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New Website May Link Descendants With Plantation Records, Records of the Slave Trade
Free Website May Link Descendants With Plantation Records, Records of the Slave Trade

A new, free website called LostCousins may just be the key to reuniting African American families torn apart by planter migration and the domestic slave trade, which separated hundreds of thousands of enslaved Africans and African Americans from their families in the decades between 1820 and 1860.

Over time, the memories of loved ones taken or left behind may have faded, leaving descendants with no knowledge of family in a faraway place.

Now, a new website may connect families who were separated in ages past.

It's simple to use: if you know the names of your great grandparents and can locate them on the 1880 census, the simple but amazingly accurate technology at LostCousins can help you connect with family members who are also researching your family tree.

The LostCousins website has a unique system that identifies living relatives who share the same ancestors automatically, confidentially, and with close to 100% accuracy. Newfound cousins may communicate through the website anonymously until such time as they choose to share contact information.

Please read on, to view the announcement written by the LostCousins web site operators and reported in Eastman's Online Genealogy Newsletter:

LostCousins - A New Approach to US Genealogy

Who better to help you research your family tree than someone who shares the same ancestors?

The LostCousins website has a unique system that identifies living relatives who share the same ancestors automatically, confidentially, and with close to 100% accuracy.

Recognising that everyone has their own approach to research, and that the very flexibility of the GEDCOM format means that no two files are alike, LostCousins spotted the potential of census data as a way of simply and accurately linking together people who share the same ancestors.

And to ensure that as many people as possible have access to the census data, LostCousins focuses on censuses that are available at the free FamilySearch website.

It's a very simple system - but one that's amazingly powerful. LostCousins members enter brief details for their relatives taken from the census transcripts, then click the Search button. Matches with other members who share the same ancestors are identified within seconds, and - because the data is saved - to search again at any point in the future requires little more than a click of the Search button!

Although LostCousins is new to the US, the system is tried and tested - thousands of researchers with British ancestry have found living relatives through the site since it first opened. The accuracy has been amazing - only a handful of incorrect matches have been reported.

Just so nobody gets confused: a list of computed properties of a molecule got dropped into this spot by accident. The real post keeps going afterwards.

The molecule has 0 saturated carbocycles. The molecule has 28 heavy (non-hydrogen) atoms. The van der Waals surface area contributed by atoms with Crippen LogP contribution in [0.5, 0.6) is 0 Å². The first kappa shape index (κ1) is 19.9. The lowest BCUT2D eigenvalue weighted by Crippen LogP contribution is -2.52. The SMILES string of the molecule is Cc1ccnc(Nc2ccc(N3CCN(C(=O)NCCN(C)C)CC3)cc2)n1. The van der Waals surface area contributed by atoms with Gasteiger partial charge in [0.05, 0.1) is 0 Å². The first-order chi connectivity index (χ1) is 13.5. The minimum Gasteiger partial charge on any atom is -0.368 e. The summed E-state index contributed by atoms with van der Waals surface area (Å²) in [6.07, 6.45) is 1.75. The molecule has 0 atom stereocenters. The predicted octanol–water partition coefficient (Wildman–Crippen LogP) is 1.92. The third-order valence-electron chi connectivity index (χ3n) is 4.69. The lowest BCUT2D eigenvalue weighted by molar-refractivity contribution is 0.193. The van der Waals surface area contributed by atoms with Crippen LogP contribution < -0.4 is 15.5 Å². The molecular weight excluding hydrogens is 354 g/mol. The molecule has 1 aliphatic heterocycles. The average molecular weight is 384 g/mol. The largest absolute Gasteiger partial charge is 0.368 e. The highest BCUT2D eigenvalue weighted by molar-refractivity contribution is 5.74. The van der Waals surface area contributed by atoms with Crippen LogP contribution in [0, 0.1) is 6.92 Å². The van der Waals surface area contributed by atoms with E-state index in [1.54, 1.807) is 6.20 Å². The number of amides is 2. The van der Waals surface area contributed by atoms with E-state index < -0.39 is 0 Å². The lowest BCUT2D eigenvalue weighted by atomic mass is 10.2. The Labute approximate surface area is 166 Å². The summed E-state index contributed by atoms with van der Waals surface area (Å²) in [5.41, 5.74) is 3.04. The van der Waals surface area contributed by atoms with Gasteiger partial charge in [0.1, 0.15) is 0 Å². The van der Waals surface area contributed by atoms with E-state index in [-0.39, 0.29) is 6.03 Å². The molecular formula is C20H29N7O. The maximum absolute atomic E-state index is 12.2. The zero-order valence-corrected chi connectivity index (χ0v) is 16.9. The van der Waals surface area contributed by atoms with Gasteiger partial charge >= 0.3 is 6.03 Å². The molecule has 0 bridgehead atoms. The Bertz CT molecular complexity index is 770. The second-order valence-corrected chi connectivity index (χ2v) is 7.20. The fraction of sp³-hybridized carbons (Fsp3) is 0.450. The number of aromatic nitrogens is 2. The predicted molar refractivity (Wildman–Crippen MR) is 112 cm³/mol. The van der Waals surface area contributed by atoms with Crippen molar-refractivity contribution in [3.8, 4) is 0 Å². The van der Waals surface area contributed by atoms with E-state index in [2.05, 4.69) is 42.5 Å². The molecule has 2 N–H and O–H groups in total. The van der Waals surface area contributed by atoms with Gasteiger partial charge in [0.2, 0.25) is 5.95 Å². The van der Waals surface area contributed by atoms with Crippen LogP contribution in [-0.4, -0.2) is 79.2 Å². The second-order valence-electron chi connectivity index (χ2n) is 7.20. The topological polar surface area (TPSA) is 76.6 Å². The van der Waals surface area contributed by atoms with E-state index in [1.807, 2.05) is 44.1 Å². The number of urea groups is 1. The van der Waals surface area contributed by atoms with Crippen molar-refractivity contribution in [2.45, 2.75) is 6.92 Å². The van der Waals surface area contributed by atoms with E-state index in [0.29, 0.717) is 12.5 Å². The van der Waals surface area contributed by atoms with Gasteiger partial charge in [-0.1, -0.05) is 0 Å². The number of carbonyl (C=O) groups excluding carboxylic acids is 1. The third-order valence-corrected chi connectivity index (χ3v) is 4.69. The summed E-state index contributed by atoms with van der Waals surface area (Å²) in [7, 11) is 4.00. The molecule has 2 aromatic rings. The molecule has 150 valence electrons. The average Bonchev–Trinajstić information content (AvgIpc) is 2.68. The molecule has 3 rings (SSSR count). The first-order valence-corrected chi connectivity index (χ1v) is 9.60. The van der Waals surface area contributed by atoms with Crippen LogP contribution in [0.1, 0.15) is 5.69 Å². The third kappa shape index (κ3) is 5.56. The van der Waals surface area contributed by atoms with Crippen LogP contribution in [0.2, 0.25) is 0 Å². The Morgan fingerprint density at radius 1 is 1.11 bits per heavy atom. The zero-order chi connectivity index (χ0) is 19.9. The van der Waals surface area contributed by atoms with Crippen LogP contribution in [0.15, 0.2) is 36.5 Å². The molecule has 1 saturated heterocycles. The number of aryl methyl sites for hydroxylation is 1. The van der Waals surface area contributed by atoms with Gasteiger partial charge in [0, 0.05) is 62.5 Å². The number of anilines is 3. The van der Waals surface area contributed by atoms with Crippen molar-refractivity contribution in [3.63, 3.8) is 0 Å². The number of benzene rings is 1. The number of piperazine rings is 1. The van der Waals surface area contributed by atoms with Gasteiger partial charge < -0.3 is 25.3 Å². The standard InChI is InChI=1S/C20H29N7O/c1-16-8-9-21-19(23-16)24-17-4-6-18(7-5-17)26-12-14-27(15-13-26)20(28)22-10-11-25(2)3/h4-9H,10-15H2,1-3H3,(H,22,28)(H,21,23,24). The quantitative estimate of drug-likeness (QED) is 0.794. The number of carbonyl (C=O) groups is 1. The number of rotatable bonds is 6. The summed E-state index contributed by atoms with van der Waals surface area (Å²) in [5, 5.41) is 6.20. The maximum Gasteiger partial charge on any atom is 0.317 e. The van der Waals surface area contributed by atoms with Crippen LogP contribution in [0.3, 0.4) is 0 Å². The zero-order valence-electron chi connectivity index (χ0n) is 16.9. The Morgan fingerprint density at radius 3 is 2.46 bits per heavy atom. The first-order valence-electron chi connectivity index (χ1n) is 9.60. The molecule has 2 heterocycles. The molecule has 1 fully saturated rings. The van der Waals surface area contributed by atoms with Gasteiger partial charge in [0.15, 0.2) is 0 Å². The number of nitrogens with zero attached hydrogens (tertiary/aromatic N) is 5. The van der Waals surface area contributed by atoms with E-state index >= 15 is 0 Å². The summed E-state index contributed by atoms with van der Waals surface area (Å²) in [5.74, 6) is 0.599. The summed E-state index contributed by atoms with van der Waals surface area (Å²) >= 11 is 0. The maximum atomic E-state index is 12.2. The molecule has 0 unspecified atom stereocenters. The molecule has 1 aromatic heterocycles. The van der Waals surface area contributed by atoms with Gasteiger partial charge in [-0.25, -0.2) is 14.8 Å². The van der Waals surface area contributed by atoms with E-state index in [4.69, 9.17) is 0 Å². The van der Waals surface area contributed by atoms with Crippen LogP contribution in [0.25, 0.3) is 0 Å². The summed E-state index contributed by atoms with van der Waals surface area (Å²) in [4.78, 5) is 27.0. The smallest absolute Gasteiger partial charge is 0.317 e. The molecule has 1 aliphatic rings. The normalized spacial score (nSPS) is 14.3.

LostCousins was founded in 2004 by Peter Calver, a British researcher who has visited the US more than 40 times over the past quarter of a century. He stills runs the site, and is really excited about this latest expansion: "This is the moment I've been waiting for! With the addition of the US we now cover most of the English-speaking world - it's an amazing opportunity for our members to discover living relatives without having to work through hundreds of false leads".

Using data from just one census is like taking a snapshot of a family tree. And because everyone takes the snapshot at the same time - 1880 in the case of the US census, or 1881 for Britain and Canada - the sophisticated software behind the LostCousins site can quickly identify people who share the same ancestors, even if those ancestors died long before 1880.

Registration and basic membership of LostCousins are completely free. However there are advantages to becoming a paying subscriber, and to celebrate the addition of the US census members who enter the code 1776 when registering will receive a free upgrade to subscriber status that lasts until April 30, 2007.

The LostCousins website can be found at:

About Eastman's Online Genealogy Newsletter: For the last 11-plus years, Dick has pursued his mission through an online periodical he writes every day, simply called "Eastmanís Online Genealogy Newsletter." He loves to share technology "finds" that can help both new and seasoned genealogists, as well as dethroning the scams and shams that can lead the unwary astray.

You may subscribe to the free version of the newsletter by visiting the Standard Edition subscription page.

Copyright 2004 The University of South Florida and The Africana Heritage Project. All Rights Reserved Worldwide. For more information, contact the Africana Heritage Project via e-mail.